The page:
There is one movie theatre in the downtown area (in "Boutique-ville"). It is a multi-screen facility which shows both current Korean movies and some Hollywood fare.


Auto ServiceEdit

There are Daewoo and Kia and probably other service centers. There is a service garage near the fruit "shed." At the northern end of town, along the main drag, can be found a plethora of tire and auto-parts and -service shops. There are gas stations along most of the major roads leading into town as well as ones in the city proper. At least one (near city hall) has a car-wash machine.

Car RentalEdit

A car rental company is located between KYU and the bowling alley (opposite the KYU side of the street).

Fitness and Sports Centers and FacilitiesEdit

There are several fitness studios and centers for learning various martial arts (TKD, gumdo, hapkido, traditional Korean archery), a community center, and a large soccer stadium open for public use at no cost (with tennis, badminton, volleyball, track, basketball, indoor croquet, weight training, inline, skate-board, 족구 [kick tennis], traditional drumming,and table-tennis facilities). The soccer field itself is restricted to registered clubs. Konyang University and at least two other institutions have outdoor tennis courts and baseball fields. There are a number of soccer fields, clay running tracks, and traditional Korean wrestling rings at various educational institutions. Commercial golf driving "ranges" (with net systems) are to be found in the city. Between KYU and Uri Home Mart there is a small place with batting cages and kids' trampolines. There is one bowling facility, down the street from KYU. It is reasonably priced and has at least modern twelve lanes, but the balls are restricted in sizes of finger-holes, Fitness paths and exercise stations along sidewalks are to be found in a few spots in the city.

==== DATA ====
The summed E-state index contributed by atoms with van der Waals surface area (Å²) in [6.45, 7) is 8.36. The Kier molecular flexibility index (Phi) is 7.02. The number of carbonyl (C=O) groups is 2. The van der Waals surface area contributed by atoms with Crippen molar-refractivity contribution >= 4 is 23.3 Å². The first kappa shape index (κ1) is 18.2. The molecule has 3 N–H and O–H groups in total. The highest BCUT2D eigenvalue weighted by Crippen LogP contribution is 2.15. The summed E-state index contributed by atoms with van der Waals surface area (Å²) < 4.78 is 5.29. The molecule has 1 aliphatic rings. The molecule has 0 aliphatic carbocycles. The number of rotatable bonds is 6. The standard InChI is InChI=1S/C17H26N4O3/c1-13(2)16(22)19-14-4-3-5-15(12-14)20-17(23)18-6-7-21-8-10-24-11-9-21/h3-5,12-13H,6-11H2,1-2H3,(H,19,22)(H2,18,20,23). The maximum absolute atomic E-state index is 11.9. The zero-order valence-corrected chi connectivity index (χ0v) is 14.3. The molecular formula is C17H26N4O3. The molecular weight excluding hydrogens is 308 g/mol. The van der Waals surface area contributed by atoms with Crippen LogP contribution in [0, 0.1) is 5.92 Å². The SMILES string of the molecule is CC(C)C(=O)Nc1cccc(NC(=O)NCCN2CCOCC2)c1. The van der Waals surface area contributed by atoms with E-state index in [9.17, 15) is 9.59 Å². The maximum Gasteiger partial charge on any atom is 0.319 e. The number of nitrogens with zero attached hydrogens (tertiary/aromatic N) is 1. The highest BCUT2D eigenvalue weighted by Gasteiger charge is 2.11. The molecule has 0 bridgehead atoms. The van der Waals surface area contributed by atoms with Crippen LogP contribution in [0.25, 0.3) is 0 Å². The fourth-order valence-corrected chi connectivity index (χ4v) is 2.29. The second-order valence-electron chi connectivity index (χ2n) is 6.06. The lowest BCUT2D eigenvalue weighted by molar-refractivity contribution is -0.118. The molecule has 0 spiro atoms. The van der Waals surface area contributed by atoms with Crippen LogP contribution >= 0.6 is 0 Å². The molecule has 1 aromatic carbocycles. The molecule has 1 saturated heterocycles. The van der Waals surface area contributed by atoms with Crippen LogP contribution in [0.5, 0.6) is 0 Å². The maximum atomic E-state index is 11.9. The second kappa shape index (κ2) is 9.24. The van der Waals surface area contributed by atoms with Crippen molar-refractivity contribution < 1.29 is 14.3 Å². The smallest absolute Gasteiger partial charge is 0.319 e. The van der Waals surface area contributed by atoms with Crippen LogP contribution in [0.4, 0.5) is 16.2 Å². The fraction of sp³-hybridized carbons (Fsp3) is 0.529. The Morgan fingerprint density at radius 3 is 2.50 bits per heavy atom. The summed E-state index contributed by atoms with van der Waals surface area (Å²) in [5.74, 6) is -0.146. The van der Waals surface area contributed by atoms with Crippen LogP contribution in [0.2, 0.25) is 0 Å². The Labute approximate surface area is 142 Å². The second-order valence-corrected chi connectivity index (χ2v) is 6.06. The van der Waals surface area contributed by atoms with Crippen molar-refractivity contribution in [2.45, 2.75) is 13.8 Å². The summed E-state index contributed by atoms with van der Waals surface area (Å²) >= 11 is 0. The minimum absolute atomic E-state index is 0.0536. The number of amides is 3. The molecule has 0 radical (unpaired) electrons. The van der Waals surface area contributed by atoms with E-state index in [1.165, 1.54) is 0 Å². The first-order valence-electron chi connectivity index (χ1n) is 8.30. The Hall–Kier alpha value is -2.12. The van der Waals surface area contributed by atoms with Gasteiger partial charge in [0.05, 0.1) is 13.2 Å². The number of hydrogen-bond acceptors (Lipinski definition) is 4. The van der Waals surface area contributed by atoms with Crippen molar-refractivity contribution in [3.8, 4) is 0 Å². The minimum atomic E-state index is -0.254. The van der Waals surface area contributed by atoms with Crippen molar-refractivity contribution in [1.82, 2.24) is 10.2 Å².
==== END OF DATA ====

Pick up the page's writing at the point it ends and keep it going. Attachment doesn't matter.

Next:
Baths and JimjilbangsEdit

  • General Society Welfare Center (459, Jisan-dong, Nonsan City; telephone: 82-41-730-1646)